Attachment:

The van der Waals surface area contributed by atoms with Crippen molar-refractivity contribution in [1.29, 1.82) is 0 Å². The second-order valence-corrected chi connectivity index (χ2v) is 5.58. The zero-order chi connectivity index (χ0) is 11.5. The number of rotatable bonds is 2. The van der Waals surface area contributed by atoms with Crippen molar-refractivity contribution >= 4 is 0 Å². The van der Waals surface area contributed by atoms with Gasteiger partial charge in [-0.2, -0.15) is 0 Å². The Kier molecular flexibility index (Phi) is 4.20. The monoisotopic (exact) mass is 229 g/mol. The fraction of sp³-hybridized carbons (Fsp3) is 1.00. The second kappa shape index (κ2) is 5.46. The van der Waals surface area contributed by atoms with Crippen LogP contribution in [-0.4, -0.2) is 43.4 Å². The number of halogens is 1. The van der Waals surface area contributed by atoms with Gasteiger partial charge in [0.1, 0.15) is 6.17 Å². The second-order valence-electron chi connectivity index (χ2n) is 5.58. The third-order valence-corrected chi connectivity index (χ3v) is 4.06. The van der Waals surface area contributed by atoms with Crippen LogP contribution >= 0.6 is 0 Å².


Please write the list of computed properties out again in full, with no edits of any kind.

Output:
The van der Waals surface area contributed by atoms with Crippen molar-refractivity contribution in [1.29, 1.82) is 0 Å². The second-order valence-corrected chi connectivity index (χ2v) is 5.58. The zero-order chi connectivity index (χ0) is 11.5. The number of rotatable bonds is 2. The van der Waals surface area contributed by atoms with Crippen molar-refractivity contribution >= 4 is 0 Å². The van der Waals surface area contributed by atoms with Gasteiger partial charge in [-0.2, -0.15) is 0 Å². The Kier molecular flexibility index (Phi) is 4.20. The monoisotopic (exact) mass is 229 g/mol. The fraction of sp³-hybridized carbons (Fsp3) is 1.00. The second kappa shape index (κ2) is 5.46. The van der Waals surface area contributed by atoms with Crippen LogP contribution in [-0.4, -0.2) is 43.4 Å². The number of halogens is 1. The van der Waals surface area contributed by atoms with Gasteiger partial charge in [0.1, 0.15) is 6.17 Å². The second-order valence-electron chi connectivity index (χ2n) is 5.58. The third-order valence-corrected chi connectivity index (χ3v) is 4.06. The van der Waals surface area contributed by atoms with Crippen LogP contribution >= 0.6 is 0 Å².